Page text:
Another summer – another Cristiano Ronaldo transfer saga.
Amid the euphoria of the Portugal legend’s return to Old Trafford last year, Manchester United supporters might have forgotten the annual “will-he-won’t-he” circus that coincides with each transfer window.
At the age of 37, he is still capable of making himself centre of attention – even after a season when his very place in the team was a source of contention.
He was the problem and the cure – and there are serious questions as to whether Erik ten Hag will truly be able to implement the brand of football that landed him the United job with Ronaldo at the point of his attack.
But, right now, he remains pivotal to the Dutchman’s hopes of success in his first year at the club.
United want and expect Ronaldo to see out the remaining 12 months of his contract.
That still doesn’t make it certain that he will stay, with sources close to him still believing there is a chance he departs.
Jorge Mendes’ fishing expedition in recent weeks – with Bayern Munich and Chelsea among the clubs said to have been sounded out – is evidence that his future is on the table.
Within Old Trafford, there is the sense that Mendes is playing games.
Whether that is to apply pressure to chief executive Richard Arnold and football director John Murtough to speed up their transfer dealings – or just an attempt to get a last payday for his client, is not clear.
But from United’s point of view – they need a fully focused and firing Ronaldo more than they might have expected.
A new striker was high on their list of priorities this summer, with, first Ralf Rangnick, and then Ten Hag and Murtough identifying a centre forward as a must.
Erling Haaland has been a primary target ever since the Norwegian rejected his mentor, Ole Gunnar Solskjaer, in 2020.
Only two teams were seen as realistic contenders for his signature this summer – Manchester City and Real Madrid.
Had Real not focused so much of their attention on their failed pursuit of Kylian Mbappe, there is the belief Haaland would have opted for Spain – a country he is keen to live and play in.
United were never a serious consideration, with the player wholly unconvinced by their project or the direction of the club.
Darwin Nunez became the leading strike target for this window, with Ten Hag and Murtough in agreement the Uruguayan would add a new dimension to their attack.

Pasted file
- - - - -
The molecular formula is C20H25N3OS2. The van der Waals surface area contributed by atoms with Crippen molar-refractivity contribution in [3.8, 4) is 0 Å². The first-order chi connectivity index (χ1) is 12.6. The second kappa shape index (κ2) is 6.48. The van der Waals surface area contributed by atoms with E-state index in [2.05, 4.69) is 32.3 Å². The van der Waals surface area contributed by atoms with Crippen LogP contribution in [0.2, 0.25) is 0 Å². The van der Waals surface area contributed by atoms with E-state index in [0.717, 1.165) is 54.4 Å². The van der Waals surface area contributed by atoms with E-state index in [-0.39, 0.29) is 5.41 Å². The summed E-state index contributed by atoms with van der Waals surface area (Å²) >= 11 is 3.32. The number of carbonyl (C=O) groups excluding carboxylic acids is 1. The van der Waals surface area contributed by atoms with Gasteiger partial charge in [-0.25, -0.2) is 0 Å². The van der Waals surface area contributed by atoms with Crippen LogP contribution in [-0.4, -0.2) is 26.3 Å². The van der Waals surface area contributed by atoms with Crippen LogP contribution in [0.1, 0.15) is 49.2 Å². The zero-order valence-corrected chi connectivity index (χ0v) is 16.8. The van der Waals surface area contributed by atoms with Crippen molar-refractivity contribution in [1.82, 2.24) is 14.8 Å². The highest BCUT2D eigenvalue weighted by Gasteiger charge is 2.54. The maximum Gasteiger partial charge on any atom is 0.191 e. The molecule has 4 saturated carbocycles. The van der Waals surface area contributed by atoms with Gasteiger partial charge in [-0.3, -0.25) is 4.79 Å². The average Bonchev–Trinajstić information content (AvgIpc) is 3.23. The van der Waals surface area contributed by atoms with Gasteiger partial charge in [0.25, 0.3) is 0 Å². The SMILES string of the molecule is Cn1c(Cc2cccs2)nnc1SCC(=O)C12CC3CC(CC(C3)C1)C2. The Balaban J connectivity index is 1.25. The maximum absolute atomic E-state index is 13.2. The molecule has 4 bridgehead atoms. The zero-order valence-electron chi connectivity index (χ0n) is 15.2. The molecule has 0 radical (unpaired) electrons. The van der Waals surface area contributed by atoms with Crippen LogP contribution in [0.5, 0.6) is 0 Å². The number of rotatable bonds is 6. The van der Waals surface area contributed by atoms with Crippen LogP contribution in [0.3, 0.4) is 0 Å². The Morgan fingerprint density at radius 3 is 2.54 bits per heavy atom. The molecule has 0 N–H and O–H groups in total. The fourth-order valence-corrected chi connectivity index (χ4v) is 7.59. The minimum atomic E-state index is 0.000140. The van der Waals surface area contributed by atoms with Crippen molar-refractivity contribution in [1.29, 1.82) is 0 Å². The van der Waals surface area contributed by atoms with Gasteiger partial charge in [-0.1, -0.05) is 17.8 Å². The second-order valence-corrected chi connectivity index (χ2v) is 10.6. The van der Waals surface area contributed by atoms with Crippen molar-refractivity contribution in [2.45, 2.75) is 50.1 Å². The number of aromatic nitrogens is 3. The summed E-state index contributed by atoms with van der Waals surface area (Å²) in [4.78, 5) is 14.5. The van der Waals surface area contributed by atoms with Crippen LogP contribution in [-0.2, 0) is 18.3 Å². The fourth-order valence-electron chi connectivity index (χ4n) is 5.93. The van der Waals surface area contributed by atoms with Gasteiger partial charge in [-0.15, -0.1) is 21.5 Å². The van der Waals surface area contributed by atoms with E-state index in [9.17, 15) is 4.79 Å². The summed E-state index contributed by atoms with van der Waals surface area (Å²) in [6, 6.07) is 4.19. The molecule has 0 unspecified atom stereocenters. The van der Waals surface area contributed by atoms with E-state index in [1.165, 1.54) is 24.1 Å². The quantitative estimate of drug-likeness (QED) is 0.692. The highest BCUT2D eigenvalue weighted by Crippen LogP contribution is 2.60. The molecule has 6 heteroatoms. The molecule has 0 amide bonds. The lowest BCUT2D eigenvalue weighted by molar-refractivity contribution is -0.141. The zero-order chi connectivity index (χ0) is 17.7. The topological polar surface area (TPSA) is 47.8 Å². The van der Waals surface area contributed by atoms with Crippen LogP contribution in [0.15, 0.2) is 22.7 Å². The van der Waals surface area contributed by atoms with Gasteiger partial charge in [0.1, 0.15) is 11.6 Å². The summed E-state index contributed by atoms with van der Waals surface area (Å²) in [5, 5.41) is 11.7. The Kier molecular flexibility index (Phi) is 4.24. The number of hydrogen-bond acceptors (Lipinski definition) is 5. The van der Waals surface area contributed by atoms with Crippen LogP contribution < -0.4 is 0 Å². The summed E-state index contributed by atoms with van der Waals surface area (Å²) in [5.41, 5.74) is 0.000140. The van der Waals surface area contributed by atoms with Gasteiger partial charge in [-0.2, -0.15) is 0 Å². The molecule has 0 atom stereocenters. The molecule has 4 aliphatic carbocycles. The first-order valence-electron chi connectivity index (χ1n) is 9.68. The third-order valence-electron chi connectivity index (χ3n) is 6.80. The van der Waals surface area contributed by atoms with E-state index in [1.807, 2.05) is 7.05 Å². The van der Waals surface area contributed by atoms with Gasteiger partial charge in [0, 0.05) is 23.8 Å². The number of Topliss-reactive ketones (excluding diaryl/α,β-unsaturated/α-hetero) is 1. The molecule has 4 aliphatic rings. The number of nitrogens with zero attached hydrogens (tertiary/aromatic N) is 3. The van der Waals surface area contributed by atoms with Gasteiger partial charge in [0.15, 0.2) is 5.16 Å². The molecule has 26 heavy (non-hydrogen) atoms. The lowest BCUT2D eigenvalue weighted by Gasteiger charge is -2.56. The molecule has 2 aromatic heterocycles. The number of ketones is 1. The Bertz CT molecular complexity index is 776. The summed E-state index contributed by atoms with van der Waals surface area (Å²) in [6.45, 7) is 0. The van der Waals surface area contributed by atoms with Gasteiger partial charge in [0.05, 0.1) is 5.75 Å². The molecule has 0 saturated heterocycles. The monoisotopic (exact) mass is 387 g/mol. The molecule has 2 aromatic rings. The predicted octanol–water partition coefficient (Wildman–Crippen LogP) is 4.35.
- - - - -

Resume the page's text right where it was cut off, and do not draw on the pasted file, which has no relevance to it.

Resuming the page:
But their interest dropped as soon Liverpool’s emerged, with United outright refusing to engage in a transfer battle with their fiercest rivals.
Sources close to negotiations were heavily-critical of United’s pursuit, with the general impression being that they were too slow to stand any chance of beating Jurgen Klopp to the signing of a player who was well-known to all the top clubs in Europe after his outstanding performances for Benfica in the Champions League.
What was fascinating was that Mendes had the mandate to sell Nunez, meaning any deal with United would have directly affected Ronaldo.
But United’s reluctance to take on Liverpool could also feed concerns over their ambition, which is believed to be key to Ronaldo’s thinking this summer.
Thoughts have now turned to more versatile forwards, with talks taking place over Ajax winger Antony, who is keen on a move to Old Trafford.
There are few other obvious orthodox strike targets to pursue this summer. It means Ronaldo is likely to be Ten Hag’s only recognised centre forward – even if he is not as mobile as the new manager wants to fully implement his system.
Marcus Rashford can also play centrally – but he plans to make it clear he wants a defined position on the left.
Anthony Martial can operate at the point of attack, but United are prepared to listen to offers for him this window.
That places Ronaldo in a position of power and importance. The question is whether he chooses to embrace his role in a period of transition for United.
Naturally, he wants Champions League football – and at his age, he doesn’t have too many seasons to write off as part of a rebuild for a club that is in a perennial state of rebuild.
So, he is within his rights to question the direction they are headed.
And he doesn’t need another year in which he is criticised for the things he is not, when he is unashamedly what he is.
Ronaldo is never going to be the man to lead the press or expend energy in the areas where he is least effective.
But he will score a truckload of goals – provided he gets the service – and a fair few besides, even if he doesn’t.
He will come up with the clutch moments – a hat-trick here, a last-minute winner there.
He will get bums off seats and provide stardust to a team and a club that has desperately lacked it for the best part of a decade.
And he will raise standards on the training ground.
But Ten Hag will also need to see the paternal, nurturing side of him. Perhaps in the manner of Eric Cantona for the Class of 92.
When the Frenchman returned from his suspension for Kung-Fu kicking a Crystal Palace fan in 1995, he was nothing like as dynamic as the player who led United to back-to-back titles in his first two years at the club.
But he took pressure off David Beckham, the Nevilles etc and carried through a new era that would be Sir Alex Ferguson’s second great team.
Ronaldo was there for the start of Fergie’s third and final great side when Roy Keane and Ruud van Nistelrooy were cast aside for the then-20-year-old and Wayne Rooney to lead a new generation.
Ten Hag has now been charged with the responsibility of a latest reboot – and while he will benefit from the clear-out caused by departing free agents, such as Paul Pogba and Nemanja Matic, Ronaldo is a situation that needs to be handled with care.
One of his first jobs is to tell him he is not for sale. Then, he will need to convince Ronaldo that his ambitions can still be achieved at Old Trafford, despite evidence to the contrary.
Welcome to Manchester, Erik.